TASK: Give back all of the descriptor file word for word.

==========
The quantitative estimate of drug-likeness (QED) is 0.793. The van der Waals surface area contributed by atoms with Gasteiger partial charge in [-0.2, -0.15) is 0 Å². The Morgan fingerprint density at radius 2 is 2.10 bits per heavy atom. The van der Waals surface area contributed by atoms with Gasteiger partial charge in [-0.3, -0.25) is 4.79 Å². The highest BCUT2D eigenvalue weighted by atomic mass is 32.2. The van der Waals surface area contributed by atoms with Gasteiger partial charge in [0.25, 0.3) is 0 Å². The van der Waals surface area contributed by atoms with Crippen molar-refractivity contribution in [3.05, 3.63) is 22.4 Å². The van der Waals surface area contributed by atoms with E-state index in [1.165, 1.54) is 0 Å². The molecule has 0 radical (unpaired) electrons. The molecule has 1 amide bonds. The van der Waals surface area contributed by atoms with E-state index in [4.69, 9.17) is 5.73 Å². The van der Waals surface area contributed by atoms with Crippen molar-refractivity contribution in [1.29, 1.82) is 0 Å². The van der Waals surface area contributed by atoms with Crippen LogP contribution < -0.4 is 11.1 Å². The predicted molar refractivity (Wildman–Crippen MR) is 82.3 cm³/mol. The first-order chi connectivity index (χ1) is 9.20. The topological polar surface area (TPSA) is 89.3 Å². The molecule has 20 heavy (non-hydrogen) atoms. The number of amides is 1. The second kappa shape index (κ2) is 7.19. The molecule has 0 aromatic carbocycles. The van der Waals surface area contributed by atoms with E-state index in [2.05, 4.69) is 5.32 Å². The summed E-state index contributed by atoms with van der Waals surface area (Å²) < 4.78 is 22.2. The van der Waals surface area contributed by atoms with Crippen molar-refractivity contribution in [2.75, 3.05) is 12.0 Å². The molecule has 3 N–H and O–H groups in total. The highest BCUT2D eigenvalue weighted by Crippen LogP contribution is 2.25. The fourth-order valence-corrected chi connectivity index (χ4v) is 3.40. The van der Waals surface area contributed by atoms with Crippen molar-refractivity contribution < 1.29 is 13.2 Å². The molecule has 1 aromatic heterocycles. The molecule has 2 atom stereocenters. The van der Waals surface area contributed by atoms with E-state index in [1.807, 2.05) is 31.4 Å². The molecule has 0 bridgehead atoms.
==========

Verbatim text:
The quantitative estimate of drug-likeness (QED) is 0.793. The van der Waals surface area contributed by atoms with Gasteiger partial charge in [-0.2, -0.15) is 0 Å². The Morgan fingerprint density at radius 2 is 2.10 bits per heavy atom. The van der Waals surface area contributed by atoms with Gasteiger partial charge in [-0.3, -0.25) is 4.79 Å². The highest BCUT2D eigenvalue weighted by atomic mass is 32.2. The van der Waals surface area contributed by atoms with Gasteiger partial charge in [0.25, 0.3) is 0 Å². The van der Waals surface area contributed by atoms with Crippen molar-refractivity contribution in [3.05, 3.63) is 22.4 Å². The van der Waals surface area contributed by atoms with E-state index in [1.165, 1.54) is 0 Å². The molecule has 0 radical (unpaired) electrons. The molecule has 1 amide bonds. The van der Waals surface area contributed by atoms with E-state index in [4.69, 9.17) is 5.73 Å². The van der Waals surface area contributed by atoms with Crippen molar-refractivity contribution in [1.29, 1.82) is 0 Å². The van der Waals surface area contributed by atoms with Crippen LogP contribution < -0.4 is 11.1 Å². The predicted molar refractivity (Wildman–Crippen MR) is 82.3 cm³/mol. The first-order chi connectivity index (χ1) is 9.20. The topological polar surface area (TPSA) is 89.3 Å². The molecule has 20 heavy (non-hydrogen) atoms. The number of amides is 1. The second kappa shape index (κ2) is 7.19. The molecule has 0 aromatic carbocycles. The van der Waals surface area contributed by atoms with E-state index in [2.05, 4.69) is 5.32 Å². The summed E-state index contributed by atoms with van der Waals surface area (Å²) < 4.78 is 22.2. The van der Waals surface area contributed by atoms with Crippen molar-refractivity contribution in [2.75, 3.05) is 12.0 Å². The molecule has 3 N–H and O–H groups in total. The highest BCUT2D eigenvalue weighted by Crippen LogP contribution is 2.25. The fourth-order valence-corrected chi connectivity index (χ4v) is 3.40. The van der Waals surface area contributed by atoms with Crippen molar-refractivity contribution < 1.29 is 13.2 Å². The molecule has 1 aromatic heterocycles. The molecule has 2 atom stereocenters. The van der Waals surface area contributed by atoms with E-state index in [1.807, 2.05) is 31.4 Å². The molecule has 0 bridgehead atoms.